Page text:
By Eli Lee
May 16, 2019

Earlier this year, President Trump suddenly retracted the nomination of a career diplomat set to be U.S. Ambassador to Qatar. Media reports at the time stated that the president intended to instead nominate a former congressman with a history of pro-Qatar statements for the ambassadorship, with no explanation of what prompted the abrupt change.

Documents recently filed under the Foreign Agents Registration Act (FARA), however, offer some new insight. They show that the very day this decision leaked to the press, lobbyists working for Qatar discussed the ambassadorial nomination with a close congressional ally of the president, Rep. Kevin McCarthy.

While Rep. McCarthy has no official authority over ambassadorial nominations, he does have the president’s ear, which suggests that foreign countries have sought to influence the Trump administration’s foreign policy decisions by targeting allies of the president for influence.

President Trump first nominated Mary Catherine Phee, a career State Department official, to be U.S. Ambassador to Qatar on November 13, 2018. After the 115th Congress ended on January 3, 2019, Phee’s nomination automatically expired pending its resubmission to the new Congress.

On January 11, according to a FARA supplemental statement filed earlier this month, the Gallagher Group, a lobbying firm working for Qatar, contacted the office of House Minority Leader Kevin McCarthy to discuss an “Ambo Nom [ambassadorial nomination] question.” The firm contacted Rep. McCarthy’s office again the next day to follow up.

On the evening of the 11th, CNN reported that the White House was expected to retract Phee’s nomination, instead nominating former Virginia congressman Scott Taylor in her place. CNN’s report stated that this decision had been “made by President Trump himself.”

Taylor was close to the Qatari government during his time in Congress. In late 2017, he visited Qatar and met with its Emir, Prime Minister, and Foreign Minister, praising the country in a Facebook post the following day. In 2018, Taylor spoke at Qatar’s National Day celebration in Washington, D.C. At the event, the country’s ambassador expressed gratitude to him for his efforts to promote U.S.-Qatar ties.

Five days after CNN’s report, when the White House resubmitted its ambassadorial nominations to the new Congress, Phee was “notably missing from the list.” However, Taylor has not yet been nominated for the ambassadorship. His unsuccessful 2018 midterm campaign is currently under investigation for election fraud, perhaps casting a shadow over his potential nomination.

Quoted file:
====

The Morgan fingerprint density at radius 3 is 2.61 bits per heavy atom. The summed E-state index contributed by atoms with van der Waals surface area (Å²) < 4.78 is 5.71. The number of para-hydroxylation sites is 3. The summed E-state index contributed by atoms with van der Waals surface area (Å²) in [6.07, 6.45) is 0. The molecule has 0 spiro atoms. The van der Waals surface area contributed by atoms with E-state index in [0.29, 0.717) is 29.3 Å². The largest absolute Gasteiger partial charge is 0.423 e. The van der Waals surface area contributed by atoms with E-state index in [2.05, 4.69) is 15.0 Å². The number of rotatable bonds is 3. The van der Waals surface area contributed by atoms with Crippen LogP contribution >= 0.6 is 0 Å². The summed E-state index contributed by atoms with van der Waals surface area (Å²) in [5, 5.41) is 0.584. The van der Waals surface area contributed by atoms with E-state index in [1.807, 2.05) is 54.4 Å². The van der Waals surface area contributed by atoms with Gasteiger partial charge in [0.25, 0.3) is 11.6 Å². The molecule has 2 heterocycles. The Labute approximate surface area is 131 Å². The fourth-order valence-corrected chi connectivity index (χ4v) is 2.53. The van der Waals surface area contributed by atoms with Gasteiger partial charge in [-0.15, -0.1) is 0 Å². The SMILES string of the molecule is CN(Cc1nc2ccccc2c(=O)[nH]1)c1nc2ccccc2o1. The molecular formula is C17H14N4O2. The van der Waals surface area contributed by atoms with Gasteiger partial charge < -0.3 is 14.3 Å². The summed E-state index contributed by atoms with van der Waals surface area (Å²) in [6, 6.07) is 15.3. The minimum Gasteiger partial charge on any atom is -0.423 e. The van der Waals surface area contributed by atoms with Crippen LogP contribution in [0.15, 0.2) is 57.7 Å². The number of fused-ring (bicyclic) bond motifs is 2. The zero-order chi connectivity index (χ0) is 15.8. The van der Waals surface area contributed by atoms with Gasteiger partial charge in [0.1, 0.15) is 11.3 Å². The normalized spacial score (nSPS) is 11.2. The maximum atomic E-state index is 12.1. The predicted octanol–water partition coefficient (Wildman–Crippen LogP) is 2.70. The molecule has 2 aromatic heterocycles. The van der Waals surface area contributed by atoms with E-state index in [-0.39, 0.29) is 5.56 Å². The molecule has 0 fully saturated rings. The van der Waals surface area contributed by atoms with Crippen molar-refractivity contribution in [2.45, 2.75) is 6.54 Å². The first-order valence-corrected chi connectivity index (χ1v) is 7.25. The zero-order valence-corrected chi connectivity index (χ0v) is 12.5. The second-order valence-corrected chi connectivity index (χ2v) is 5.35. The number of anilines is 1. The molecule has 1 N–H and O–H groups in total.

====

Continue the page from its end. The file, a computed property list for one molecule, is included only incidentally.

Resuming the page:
Qatar’s lobbyists’ contacts with Rep. McCarthy’s office suggest that foreign agents have adjusted to the new landscape of influence in Washington, where an official’s power is often tied to his or her personal closeness to the president.

Apart from their communications with Rep. McCarthy’s office, the lobbyists’ only other congressional contact regarding the ambassadorial nomination was with the office of then-Sen. Bob Corker. As chair of the Senate Foreign Relations Committee at the time, Sen. Corker presided over the confirmation of ambassadors, making him a much more traditional lobbying contact for this issue.

Qatar spends millions of dollars each year on lobbying the U.S. government. This new disclosure shows that Qatar’s lobbyists have been involved in discussions surrounding the nomination of the U.S. Ambassador to their country—showing how foreign governments are able to use Washington’s influence industry to weigh in on crucial policy decisions affecting their national interests.

Update: Following publication of this blog post, James Gallagher, the principal at The Gallagher Group, contacted CREW and stated that he “did not lobby Rep. Kevin McCarthy or his staff about the vacant Ambassadorial post” as that “is not my role.” Mr. Gallagher also stated in reference to his January 11 contact “with a staff member in the Office of the Majority Leader, Rep. Kevin McCarthy,” that “the contact in question was a text message at 6:58 pm on 11 January with a URL link to the CNN report referenced in [CREW’s] article. It was not to lobby the Minority Leader or his staff, it was simply forwarding, without comment, the link to the CNN report.”

Mr. Gallagher also objected to the last sentence of the blog post, stating that “[t]o view a text message to a Congressional staff member of a link to a CNN story in this vein is not correct.”